# Accelerated Motion In Special Relativity

I have a number of questions regarding particles which accelerate in special relativity.

1) What parameter do you use to describe the particle's world line? Can you use proper time as a parameter? How does one make sense of proper-time? The definition I have been introduced to says that , proper time is the time in an inertial frame in which the particle is at rest,but if the particle is accelerating then there is no inertial frame in which it is at rest.

2) If proper time is used then will velocity transform as a four-vector?

As far as my understanding goes,

${ y }^{ \mu }={ x }^{ \nu }{ { L }_{ \nu }^{ \mu } }\\ \\$

Where $y^{\mu}$ is the coordinate in the frame of the particle and $x^{\nu}$ is the coordinate in laboratory frame.(I understand here that I am comparing a non-inertial frame with an inertial frame, I don't know if I can do this.) If we parameterise the curve using $\lambda$ as the parameter then,

$$\frac{d{y^{\mu}}}{d{\lambda}}= \frac{d{x^{\nu}}}{d{\lambda}}L^{\mu}_{\nu} + x^{\nu}\frac{dL^{\mu}_{\nu}}{d\lambda}$$

If, velocity must transform like a four vector then, $$\frac{dL^{\mu}_{\nu}}{d\lambda}=0$$

How do we know such a parametrisation exists?

3) I have learnt that in S-R, the Lorentz transformation matrix must be constant, is this true?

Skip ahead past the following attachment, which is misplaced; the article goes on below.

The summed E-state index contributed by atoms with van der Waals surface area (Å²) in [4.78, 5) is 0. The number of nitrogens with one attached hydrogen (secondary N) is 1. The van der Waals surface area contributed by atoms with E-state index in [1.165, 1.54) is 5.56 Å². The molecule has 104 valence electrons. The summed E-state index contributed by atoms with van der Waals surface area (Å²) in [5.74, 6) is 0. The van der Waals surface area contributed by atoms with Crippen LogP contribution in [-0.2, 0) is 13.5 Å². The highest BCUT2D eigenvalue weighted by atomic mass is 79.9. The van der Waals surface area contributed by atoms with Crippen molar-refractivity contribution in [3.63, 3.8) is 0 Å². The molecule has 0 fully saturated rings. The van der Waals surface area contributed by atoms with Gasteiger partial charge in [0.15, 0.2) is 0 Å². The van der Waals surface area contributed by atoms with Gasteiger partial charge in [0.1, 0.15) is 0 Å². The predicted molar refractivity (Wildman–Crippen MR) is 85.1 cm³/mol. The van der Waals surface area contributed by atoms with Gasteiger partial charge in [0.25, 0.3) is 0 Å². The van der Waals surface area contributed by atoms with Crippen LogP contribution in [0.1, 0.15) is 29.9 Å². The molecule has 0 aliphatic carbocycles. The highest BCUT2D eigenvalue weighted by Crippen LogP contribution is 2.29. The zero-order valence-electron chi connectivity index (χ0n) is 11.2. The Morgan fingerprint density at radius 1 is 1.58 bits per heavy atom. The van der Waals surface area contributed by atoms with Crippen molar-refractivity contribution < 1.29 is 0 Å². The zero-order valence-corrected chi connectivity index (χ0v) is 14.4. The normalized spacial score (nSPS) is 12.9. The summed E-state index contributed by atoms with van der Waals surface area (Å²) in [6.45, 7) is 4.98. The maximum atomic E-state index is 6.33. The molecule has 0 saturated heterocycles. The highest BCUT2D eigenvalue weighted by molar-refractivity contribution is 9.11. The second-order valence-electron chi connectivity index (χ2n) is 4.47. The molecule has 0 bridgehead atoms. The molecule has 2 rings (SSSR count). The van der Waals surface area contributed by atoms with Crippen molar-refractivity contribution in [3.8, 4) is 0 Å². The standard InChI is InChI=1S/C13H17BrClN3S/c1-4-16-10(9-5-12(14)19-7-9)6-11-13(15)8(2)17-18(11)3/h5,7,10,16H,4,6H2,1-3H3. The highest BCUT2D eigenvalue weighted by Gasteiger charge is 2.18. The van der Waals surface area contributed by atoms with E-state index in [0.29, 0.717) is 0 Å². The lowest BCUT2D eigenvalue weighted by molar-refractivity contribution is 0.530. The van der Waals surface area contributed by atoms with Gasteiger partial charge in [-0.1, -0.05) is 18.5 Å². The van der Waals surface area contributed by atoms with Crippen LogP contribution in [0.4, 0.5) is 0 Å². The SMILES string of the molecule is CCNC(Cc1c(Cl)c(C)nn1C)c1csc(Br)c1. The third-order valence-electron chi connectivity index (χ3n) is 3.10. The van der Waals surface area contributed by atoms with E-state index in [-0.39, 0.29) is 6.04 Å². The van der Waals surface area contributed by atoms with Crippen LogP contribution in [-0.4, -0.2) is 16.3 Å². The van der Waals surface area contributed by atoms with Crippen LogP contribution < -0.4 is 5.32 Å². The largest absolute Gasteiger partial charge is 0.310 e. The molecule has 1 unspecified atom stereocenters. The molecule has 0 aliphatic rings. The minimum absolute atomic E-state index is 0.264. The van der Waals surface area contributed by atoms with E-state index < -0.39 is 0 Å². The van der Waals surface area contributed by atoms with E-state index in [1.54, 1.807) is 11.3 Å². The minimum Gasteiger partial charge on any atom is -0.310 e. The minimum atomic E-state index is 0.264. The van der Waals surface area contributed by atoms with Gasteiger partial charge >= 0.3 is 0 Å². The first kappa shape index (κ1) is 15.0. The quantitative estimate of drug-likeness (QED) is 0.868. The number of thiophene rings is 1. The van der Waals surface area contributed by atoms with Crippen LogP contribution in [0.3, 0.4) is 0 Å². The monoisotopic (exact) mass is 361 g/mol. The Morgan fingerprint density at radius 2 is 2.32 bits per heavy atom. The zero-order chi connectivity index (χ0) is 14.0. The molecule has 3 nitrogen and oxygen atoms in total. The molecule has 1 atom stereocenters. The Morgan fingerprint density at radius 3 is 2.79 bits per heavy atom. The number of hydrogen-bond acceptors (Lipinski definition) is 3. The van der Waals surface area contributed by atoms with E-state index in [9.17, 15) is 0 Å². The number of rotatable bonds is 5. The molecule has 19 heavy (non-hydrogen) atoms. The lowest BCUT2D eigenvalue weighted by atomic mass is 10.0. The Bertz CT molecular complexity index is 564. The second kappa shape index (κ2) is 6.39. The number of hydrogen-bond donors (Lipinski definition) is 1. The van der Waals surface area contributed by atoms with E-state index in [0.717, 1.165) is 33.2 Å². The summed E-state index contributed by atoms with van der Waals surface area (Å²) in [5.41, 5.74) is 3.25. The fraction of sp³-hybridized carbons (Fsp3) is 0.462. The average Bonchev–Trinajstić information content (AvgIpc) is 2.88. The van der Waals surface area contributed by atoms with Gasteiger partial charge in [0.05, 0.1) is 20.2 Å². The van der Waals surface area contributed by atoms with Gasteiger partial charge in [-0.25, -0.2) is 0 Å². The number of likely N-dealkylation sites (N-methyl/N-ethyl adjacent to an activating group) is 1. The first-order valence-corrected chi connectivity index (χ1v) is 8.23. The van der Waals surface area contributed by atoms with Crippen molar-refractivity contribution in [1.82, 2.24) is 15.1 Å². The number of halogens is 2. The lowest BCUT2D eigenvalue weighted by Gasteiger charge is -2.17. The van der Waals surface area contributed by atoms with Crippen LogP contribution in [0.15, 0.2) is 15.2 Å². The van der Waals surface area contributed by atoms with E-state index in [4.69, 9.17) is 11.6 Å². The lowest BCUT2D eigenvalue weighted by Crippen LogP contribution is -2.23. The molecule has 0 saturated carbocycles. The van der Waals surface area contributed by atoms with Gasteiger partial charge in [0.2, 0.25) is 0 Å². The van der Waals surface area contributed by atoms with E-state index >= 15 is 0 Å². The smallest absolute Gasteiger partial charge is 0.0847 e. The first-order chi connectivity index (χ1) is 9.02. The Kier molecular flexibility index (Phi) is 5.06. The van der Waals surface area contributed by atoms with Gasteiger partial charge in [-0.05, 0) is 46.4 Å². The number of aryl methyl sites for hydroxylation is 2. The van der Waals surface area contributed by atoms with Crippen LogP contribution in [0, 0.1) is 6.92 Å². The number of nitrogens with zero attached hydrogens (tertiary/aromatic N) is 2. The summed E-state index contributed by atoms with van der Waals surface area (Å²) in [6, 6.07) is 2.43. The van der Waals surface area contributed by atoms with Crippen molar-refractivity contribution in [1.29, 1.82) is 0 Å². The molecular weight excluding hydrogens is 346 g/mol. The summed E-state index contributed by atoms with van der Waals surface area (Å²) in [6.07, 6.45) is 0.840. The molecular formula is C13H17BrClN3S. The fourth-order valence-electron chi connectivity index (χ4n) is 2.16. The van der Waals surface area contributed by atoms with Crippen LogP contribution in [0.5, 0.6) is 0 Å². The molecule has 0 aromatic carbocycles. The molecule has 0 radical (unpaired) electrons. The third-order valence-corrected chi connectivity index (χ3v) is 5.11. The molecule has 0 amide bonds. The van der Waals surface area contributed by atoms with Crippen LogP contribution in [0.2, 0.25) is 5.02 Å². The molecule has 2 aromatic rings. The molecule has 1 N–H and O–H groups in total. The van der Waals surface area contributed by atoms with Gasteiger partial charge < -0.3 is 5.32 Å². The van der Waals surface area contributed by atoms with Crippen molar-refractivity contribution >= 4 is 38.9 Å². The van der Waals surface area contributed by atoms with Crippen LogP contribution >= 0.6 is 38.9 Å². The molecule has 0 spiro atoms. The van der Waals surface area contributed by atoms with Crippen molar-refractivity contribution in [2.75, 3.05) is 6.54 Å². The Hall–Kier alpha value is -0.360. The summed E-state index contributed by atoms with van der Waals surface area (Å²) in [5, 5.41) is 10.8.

The definition I have been introduced to says that , proper time is the time in an inertial frame in which the particle is at rest,but if the particle is accelerating then there is no inertial frame in which it is at rest.

At any given moment, there is still an inertial frame in which the particle is at rest. You can also simply define proper time using the metric, $d\tau^2=t^2-x^2-y^2-z^2$ (in natural units, where $c=1$).

If, velocity must transform like a four vector then $\frac{dL^{\mu}_{\nu}}{d\lambda}=0$. How do we know such a parametrisation exists?

What you are requiring is something much stronger than requiring that velocity transform as a four-vector. By requiring that ${ y }^{ \mu }={ x }^{ \nu }{ { L }_{ \nu }^{ \mu } }$ and then taking a time derivative, you're requiring that the particle's entire motion, at all times, be derivable by applying a Lorentz transformation to an inertial motion in some other inertial frame. That isn't possible. A Lorentz transformation takes inertial motion to inertial motion.

Note that all the issues you're talking about are identical to the corresponding issues in Galilean relativity, if you just substitute "Galilean transformation" for "Lorentz transformation."

I have learnt that in S-R, the Lorentz transformation matrix must be constant, is this true?

Yes. It is also possible to do SR in an arbitrary coordinate system, e.g., spherical coordinates, as long as the spacetime itself is intrinsically flat. But the transformation from, e.g., Minkowski coordinates to spherical coordinates is not a Lorentz transformation. If you want to do this kind of generalization, you have to deal with Christoffel symbols. (People don't usually encounter Christoffel symbols until they study GR, but they don't inherently have anything to do with curvature. They basically describe fictitious forces.)